The new story follows the heroic efforts of the crypto-zoological agency Monarch as its members face off against a battery of god-sized monsters, including the mighty Godzilla, who collides with Mothra, Rodan, and his ultimate nemesis, the three-headed King Ghidorah. When these ancient super-species—thought to be mere myths—rise again, they all vie for supremacy, leaving humanity’s very existence hanging in the balance.
A 400-foot dinosaur-like beast attacks Tokyo. Filmed in 1954 as Gojira, this grandaddy of all Japanese giant-reptile epics was picked up for American distribution two years later, at which time several newly filmed inserts, featuring Raymond Burr as reporter Steve Martin, were edited into the original footage.
Time travelers from the 23rd century return to 1992 to warn Japan that Godzilla will cause a catastrophic nuclear incident in the 21st century and suggest a way to rid the world of him forever. They intend to go back to 1944, to Ragos Island, where a dinosaur was exposed to radiation from the Bikini H-Bomb test and became Godzilla. Upon completion of this task, King Gidorâ appears in 1992 and the visitors' true plan is discovered. They wish to destroy Japan so it will not become the dominant economic force. Luckily for the Japanese, Godzilla was still created and will now fight Gidorâ.
After a 7 year hiatus, Godzilla returned to the screen to take on King Kong in the 3rd film in the Godzilla franchise. A pharmaceutical company captures King Kong and brings him to Japan, where he escapes from captivity and battles a recently revived Godzilla.
Godzilla is a 30-minute animated series co-produced between Hanna-Barbera Productions and Toho in 1978 and aired on NBC in the United States and TV Tokyo in Japan.
The series is an animated adaptation of the Japanese Godzilla films produced by Toho. The series continued to air until 1981, for a time airing in its own half-hour timeslot until its cancellation.
Fifteen years after an 'incident' at a Japanese nuclear power plant, physicist Joe Brody joins forces with his soldier son Ford to discover for themselves what really happened. What they uncover is prelude to global-threatening devastation. An epic rebirth to Toho's iconic Godzilla, this spectacular adventure pits the world's most famous monster against malevolent creatures who, bolstered by humanity's scientific arrogance, threaten our very existence.
The film is a re-edited Italian-language dubbed version of Godzilla featuring 80 minutes of footage from the original Gojira (1954) and the US version Godzilla, King of the Monsters! (1956) plus 25 minutes of WWII newsreel footage and clips from other monster 1950's movies. The re-edited film was then colorized via a process called Spectorama 70 consisting of applying various colored gels to the black and white footage. The film also features a new music score composed by musician Vince Tempera (under the pseudonym Magnetic System).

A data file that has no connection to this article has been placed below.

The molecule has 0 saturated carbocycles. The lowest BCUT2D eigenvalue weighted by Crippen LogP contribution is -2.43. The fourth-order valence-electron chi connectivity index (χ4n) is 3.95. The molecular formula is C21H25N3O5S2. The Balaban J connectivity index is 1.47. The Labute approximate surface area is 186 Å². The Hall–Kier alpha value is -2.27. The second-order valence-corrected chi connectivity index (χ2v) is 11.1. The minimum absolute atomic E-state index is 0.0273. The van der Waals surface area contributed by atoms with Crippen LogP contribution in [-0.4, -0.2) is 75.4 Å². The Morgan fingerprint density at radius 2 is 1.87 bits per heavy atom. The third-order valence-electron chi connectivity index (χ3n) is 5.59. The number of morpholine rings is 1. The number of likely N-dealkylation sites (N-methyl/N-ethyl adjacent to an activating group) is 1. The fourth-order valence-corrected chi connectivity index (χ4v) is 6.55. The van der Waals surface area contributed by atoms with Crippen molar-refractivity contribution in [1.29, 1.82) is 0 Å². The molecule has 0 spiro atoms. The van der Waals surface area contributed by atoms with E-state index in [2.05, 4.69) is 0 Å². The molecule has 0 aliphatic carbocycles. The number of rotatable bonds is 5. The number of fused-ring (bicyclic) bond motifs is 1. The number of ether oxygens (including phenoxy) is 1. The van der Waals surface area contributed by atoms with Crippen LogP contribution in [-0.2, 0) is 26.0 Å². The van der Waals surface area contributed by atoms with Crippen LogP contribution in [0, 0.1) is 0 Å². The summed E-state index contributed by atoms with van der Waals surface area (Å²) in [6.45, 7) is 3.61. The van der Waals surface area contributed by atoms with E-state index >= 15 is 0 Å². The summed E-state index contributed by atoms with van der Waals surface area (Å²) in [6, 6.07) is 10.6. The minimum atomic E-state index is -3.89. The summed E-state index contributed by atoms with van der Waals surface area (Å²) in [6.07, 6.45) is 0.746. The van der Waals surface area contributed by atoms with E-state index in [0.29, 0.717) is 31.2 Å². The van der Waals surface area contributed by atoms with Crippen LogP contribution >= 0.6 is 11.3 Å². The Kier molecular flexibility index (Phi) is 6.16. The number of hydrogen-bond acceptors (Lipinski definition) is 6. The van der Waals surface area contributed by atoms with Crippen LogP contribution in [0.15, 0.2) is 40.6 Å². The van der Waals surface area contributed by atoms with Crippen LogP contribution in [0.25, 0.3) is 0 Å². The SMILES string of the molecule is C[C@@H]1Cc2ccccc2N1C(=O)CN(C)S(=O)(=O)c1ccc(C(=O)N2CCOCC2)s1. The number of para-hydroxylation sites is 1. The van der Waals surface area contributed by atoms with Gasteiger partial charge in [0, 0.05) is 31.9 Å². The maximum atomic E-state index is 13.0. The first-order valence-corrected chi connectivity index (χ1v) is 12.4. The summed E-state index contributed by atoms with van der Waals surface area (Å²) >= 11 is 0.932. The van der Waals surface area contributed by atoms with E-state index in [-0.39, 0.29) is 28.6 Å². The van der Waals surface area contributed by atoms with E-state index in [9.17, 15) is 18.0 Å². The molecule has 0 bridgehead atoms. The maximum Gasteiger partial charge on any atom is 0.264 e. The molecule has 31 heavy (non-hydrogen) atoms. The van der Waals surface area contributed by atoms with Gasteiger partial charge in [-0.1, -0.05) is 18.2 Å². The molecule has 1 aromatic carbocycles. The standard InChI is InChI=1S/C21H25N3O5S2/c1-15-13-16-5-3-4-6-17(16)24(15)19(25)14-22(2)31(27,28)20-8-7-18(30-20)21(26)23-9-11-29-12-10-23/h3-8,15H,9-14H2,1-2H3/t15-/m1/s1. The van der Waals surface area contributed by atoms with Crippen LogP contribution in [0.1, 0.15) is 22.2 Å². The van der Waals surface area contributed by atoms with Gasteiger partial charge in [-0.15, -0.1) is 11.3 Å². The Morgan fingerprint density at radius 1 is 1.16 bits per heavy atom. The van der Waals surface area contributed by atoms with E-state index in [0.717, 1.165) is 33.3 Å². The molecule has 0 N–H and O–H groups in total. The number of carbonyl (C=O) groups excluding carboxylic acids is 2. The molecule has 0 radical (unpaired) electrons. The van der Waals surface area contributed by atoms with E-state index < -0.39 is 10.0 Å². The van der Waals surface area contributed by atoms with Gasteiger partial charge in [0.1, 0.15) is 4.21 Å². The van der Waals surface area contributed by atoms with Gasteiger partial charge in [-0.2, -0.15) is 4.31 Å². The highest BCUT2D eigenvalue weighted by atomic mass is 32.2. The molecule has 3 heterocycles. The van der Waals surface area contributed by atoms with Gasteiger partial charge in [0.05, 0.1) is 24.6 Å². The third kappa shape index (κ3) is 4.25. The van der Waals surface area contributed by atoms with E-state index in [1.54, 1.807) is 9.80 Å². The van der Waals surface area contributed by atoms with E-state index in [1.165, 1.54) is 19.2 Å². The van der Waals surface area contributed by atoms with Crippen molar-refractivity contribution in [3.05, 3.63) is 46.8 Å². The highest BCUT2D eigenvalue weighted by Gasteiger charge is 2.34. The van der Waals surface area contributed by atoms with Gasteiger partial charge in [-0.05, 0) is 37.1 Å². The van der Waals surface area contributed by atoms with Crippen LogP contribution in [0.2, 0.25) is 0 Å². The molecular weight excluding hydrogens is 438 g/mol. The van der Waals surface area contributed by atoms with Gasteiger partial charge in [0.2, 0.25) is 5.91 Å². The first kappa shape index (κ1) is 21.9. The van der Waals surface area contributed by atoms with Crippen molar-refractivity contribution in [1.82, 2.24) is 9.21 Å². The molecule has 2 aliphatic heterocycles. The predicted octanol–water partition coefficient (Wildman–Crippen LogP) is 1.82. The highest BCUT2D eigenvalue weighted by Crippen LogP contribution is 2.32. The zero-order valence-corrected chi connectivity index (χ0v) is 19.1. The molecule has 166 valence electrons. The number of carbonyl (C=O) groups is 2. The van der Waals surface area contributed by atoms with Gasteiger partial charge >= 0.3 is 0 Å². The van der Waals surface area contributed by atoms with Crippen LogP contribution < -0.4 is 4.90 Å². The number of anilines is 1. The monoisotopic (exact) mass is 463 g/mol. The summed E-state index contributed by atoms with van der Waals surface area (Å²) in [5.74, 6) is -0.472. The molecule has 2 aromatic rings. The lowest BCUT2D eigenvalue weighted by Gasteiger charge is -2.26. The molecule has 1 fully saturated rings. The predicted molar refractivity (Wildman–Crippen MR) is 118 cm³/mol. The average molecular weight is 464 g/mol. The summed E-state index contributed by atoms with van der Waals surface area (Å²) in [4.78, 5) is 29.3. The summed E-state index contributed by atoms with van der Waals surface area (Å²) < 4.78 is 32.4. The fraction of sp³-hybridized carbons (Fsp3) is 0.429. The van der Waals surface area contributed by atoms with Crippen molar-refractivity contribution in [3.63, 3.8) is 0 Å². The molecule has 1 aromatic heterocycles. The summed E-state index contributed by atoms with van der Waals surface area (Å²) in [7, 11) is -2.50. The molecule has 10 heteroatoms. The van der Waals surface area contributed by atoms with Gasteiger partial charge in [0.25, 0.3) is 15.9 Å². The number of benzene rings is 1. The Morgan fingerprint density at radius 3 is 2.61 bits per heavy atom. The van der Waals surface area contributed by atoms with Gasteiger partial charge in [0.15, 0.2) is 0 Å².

When a freighter is viciously attacked in the Pacific Ocean, a team of experts -- including biologist Niko Tatopoulos and scientists Elsie Chapman and Mendel Craven -- concludes that an oversized reptile is the culprit. Before long, the giant lizard is loose in Manhattan, destroying everything within its reach. The team chases the monster to Madison Square Garden, where a brutal battle ensues.
Monsters is a syndicated horror anthology series which originally ran from 1988 to 1991 and reran on the Sci-Fi Channel during the 1990s. As of 2011, Monsters airs on NBC Universal's horror/suspense-themed cable channel Chiller in sporadic weekday marathons.
In a similar vein to Tales from the Darkside, Monsters shared the same producer, and in some ways succeeded the show. It differed in some respects nonetheless. While Tales sometimes dabbled in stories of science fiction and fantasy, this series was more strictly horror. As the name implies, each episode of Monsters featured a different monster which the story concerned, from the animatronic puppet of a fictional children's television program to mutated, weapon-wielding lab rats.
Similar to Tales, however, the stories in Monsters were rarely very straightforward action plots and often contained some ironic twist in which a character's conceit or greed would do him in, often with gruesome results. Adding to this was a sense of comedy often lost on horror productions which might in some instances lighten the audience's mood but in many cases added to the overall eeriness of the production.